monetary abstractions


Big Eyed Bug
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Obviously the currency we are forced to use now represents a lurid combination of dent and nothing.

However, in the past much of the world's currency represented real amounts of precious metals, even if the currency itself was made of paper (or digital for that matter). It was then needed to contrive some sort of way to relate a quantity of currency to a quantity of metal.

This could be done by law, like the Coinage Act of 1792. It could probably be done via bureaucratic methods without necessarily involving congress (in violation of the Constitution as I read it). Or, it could come about naturally through market forces.

While I would strongly prefer a defined exchange rate between paper currency and precious metals to what we currently have, I frankly don't think that it is good or necessary to obscure a measured quantity of metal with unrelated names.

For instance, if we set firmly that 1 oz of pure silver is equal to 1 dollar and always will be, then there is no need for the name "dollar". Since 1 oz is the known measurement, any other name seems to create confuse rather than clarify what that money actually is.

I don't see a problem with saying a steak dinner costs 1/2 Ag rather than go through the process of: dinner costs $20, 1 oz Ag = $40, therefore dinner = 0.5 oz Ag. It is a pointless exercise in my opinion. And, frankly, I think such schemes may have been intended to decouple the relationship between value and physical metal in the minds of the populace so that money could be further removed from physical quantities and thus inflated greatly, all without notice or complaint from the people.

An ounce by any other name would weigh as much.

Is there something I'm missing here?

Just my 0.000588408355398647 oz Ag.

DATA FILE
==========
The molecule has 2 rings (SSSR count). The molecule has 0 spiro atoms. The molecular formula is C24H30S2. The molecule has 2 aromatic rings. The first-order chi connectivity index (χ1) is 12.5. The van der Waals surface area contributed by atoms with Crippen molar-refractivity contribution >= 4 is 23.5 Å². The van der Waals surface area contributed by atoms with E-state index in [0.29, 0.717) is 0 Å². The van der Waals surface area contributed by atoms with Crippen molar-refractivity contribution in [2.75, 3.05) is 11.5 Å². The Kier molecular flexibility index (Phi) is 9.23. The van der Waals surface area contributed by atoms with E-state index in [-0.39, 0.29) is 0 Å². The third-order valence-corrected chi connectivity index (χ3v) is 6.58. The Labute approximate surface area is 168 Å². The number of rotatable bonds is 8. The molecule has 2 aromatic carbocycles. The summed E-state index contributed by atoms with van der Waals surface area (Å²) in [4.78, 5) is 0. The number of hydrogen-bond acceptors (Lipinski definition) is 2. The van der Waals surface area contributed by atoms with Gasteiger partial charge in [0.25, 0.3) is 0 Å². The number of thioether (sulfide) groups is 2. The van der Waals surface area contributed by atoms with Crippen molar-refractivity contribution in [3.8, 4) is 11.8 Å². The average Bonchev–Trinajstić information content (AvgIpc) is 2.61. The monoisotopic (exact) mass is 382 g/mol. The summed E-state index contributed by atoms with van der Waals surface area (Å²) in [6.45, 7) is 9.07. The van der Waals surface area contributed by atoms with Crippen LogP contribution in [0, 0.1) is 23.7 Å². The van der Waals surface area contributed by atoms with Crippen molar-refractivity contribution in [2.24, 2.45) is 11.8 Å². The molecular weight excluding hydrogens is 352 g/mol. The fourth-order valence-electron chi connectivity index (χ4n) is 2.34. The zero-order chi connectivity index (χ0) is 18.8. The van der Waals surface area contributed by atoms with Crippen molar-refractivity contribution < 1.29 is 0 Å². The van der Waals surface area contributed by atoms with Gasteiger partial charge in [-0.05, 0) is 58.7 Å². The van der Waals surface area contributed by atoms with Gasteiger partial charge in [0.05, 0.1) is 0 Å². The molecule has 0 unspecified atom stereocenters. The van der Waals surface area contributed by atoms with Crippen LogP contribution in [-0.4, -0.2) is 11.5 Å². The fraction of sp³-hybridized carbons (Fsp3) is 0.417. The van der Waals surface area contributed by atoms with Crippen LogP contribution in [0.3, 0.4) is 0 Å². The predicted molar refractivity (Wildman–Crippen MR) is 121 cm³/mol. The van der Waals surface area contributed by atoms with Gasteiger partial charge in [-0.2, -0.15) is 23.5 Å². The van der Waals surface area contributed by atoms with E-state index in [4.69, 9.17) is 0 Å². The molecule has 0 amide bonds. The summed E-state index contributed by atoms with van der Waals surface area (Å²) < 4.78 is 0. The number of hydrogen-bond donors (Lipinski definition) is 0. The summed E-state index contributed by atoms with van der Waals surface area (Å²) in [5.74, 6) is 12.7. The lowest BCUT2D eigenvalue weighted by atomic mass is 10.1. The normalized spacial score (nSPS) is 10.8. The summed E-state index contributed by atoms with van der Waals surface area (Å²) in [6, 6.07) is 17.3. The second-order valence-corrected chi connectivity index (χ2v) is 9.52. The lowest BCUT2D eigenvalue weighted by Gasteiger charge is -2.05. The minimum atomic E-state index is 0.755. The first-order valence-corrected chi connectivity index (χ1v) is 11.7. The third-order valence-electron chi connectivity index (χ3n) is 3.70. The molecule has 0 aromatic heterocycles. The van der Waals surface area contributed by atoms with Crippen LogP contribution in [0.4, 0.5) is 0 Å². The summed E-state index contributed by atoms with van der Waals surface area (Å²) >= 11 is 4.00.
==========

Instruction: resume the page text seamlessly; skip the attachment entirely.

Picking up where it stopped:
No, your not missing anything. That's essentially what the Free Competition in Currency Act (FCCA) would effect. Instead of a classic gold standard with convertability to paper at a set value, the FCCA would in effect allow commerce to determine the proper price/value for convertability between metals and any paper currency. Merchants would be free to price their products in ounces of metal or denominations of currency.

However, I would expect that should the FCCA be enacted, the immediate impact would be a massive appreciation of metals as people convert paper to PMs for wealth preservation (no capital gains taxes will see to that). PMs likely would not actually be traded in retail commerce until paper currencies stabilized in value (ie. no more money printing) due to Gresham's law. I could see metals playing a big role in major purchases like real estate though.

We would see the benefits of a gold standard without setting an artifical peg. Central banks would have a powerful constraint on the creation of money as irresponsible action would drive more wealth away from paper currencies and paper assets (hurting the banks).
Hmm. Interesting conversation, dontdeB and PMBug. Not pegging the dollar to anything. I will have to read that proposed legislation (or a summary), sounds a little like Freegold or Freesilver.
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